Destinations

Indonesia expects tourism hit after attack

RAW

Indonesia faces a drop in tourist numbers, at least in the short term, following the attack in central Jakarta claimed by Islamic State, in a blow to Southeast Asia’s biggest economy already growing at its slowest pace since the financial crisis.

An Indonesian and a Canadian were killed, along with five attackers, while 20 people, including an Algerian, Austrian, German and Dutchman, were wounded on Thursday.

Two of the militants were taken alive, police said.

The attack could frustrate President Joko Widodo’s ambitions to nearly double tourist arrivals to 20 million people by 2019, although Indonesia’s tourism ministry said that it was sticking to that target despite the gun and bomb assault.

The government has removed visa requirements for visitors from 84 countries making a short visit, and is working to give visa-free entry to more nationalities in a bid to attract more travellers.

Indonesia, famous for the idyllic island of Bali, its dramatic volcanic landscapes and ancient temples, was estimated to have welcomed 10 million foreign tourists in 2015.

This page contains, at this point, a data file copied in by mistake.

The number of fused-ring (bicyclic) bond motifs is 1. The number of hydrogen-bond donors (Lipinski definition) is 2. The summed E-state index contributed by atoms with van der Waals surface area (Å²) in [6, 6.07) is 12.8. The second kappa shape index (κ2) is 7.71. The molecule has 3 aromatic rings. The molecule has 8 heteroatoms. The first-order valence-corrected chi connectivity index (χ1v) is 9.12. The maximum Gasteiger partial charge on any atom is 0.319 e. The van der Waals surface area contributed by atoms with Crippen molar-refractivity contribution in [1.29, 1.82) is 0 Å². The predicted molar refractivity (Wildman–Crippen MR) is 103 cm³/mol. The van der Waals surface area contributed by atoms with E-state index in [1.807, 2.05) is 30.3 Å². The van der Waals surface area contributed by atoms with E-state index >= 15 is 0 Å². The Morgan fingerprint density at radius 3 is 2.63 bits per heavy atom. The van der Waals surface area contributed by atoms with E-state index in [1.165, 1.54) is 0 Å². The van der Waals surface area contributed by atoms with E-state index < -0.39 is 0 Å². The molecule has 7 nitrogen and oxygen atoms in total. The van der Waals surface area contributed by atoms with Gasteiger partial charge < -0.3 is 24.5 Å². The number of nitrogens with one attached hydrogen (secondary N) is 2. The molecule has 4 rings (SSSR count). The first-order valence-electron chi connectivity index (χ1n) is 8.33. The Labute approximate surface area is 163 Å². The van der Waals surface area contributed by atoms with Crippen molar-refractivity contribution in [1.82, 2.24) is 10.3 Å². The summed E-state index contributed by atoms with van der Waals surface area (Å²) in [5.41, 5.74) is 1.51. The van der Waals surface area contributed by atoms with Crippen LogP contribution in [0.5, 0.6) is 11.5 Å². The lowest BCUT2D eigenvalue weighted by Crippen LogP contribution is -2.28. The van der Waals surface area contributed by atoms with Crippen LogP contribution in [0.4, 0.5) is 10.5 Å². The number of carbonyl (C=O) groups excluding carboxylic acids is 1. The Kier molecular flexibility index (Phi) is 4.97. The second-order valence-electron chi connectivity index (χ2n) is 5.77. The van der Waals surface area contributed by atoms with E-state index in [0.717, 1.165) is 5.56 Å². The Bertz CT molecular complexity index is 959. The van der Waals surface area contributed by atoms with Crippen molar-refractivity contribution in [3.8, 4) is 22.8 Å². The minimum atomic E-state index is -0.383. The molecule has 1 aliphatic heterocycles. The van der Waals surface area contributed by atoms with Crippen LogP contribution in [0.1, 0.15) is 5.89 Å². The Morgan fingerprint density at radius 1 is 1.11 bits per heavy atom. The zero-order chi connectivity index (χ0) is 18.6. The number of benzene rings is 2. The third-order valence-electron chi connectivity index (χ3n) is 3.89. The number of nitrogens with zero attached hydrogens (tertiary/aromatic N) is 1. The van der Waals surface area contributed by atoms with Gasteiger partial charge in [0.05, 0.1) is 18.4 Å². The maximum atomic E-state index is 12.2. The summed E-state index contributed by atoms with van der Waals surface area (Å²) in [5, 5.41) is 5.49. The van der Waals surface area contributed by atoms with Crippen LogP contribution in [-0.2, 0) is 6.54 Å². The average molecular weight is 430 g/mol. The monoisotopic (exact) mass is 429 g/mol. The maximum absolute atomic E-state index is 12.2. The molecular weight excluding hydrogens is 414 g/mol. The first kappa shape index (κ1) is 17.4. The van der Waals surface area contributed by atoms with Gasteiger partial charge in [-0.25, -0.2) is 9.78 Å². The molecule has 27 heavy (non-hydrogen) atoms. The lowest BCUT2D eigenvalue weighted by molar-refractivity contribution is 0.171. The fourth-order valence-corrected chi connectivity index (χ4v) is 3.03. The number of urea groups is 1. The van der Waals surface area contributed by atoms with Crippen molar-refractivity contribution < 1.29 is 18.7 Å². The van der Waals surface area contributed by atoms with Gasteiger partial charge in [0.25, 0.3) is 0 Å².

Some travel agents said they had received calls from worried tourists, but they predicted that the effects of the attack would be shortlived.

“I think this incident will definitely have an impact on travel to Indonesia, especially to Jakarta,” said Terence Cheong, director of Orient Travel and Tours, a travel agency based in Kuala Lumpur and the operator of MariMari.com, a hotel booking website.

In the Netherlands – whose tourists visit Bali for its beach resorts and other big islands for a taste of the country’s colonial history – some travel agents received phone calls from concerned customers.

“It’s early days, but I don’t think it will be too bad,” said Willem Linders, who operates roughly 200 group tours to Indonesia through his travel agency Indonesia Tours.

The number of Dutch visitors to Indonesia has jumped nearly 50 per cent over the past decade from a low after the Bali bombings to more than 169,000 in 2014, according to the Indonesia statistics office.

Bali, located hundreds of miles from Jakarta and a major attraction for tourists, was a target of militant attacks more than a decade ago, when a nightclub bombing killed 202 people including 88 Australians.

Noviendi Makalam, spokesman for Indonesia’s tourism ministry, expects tourist arrivals to the capital to drop over the next two to three months.

He estimates that Jakarta contribute around 30 per cent to the country’s total foreign tourist arrivals.



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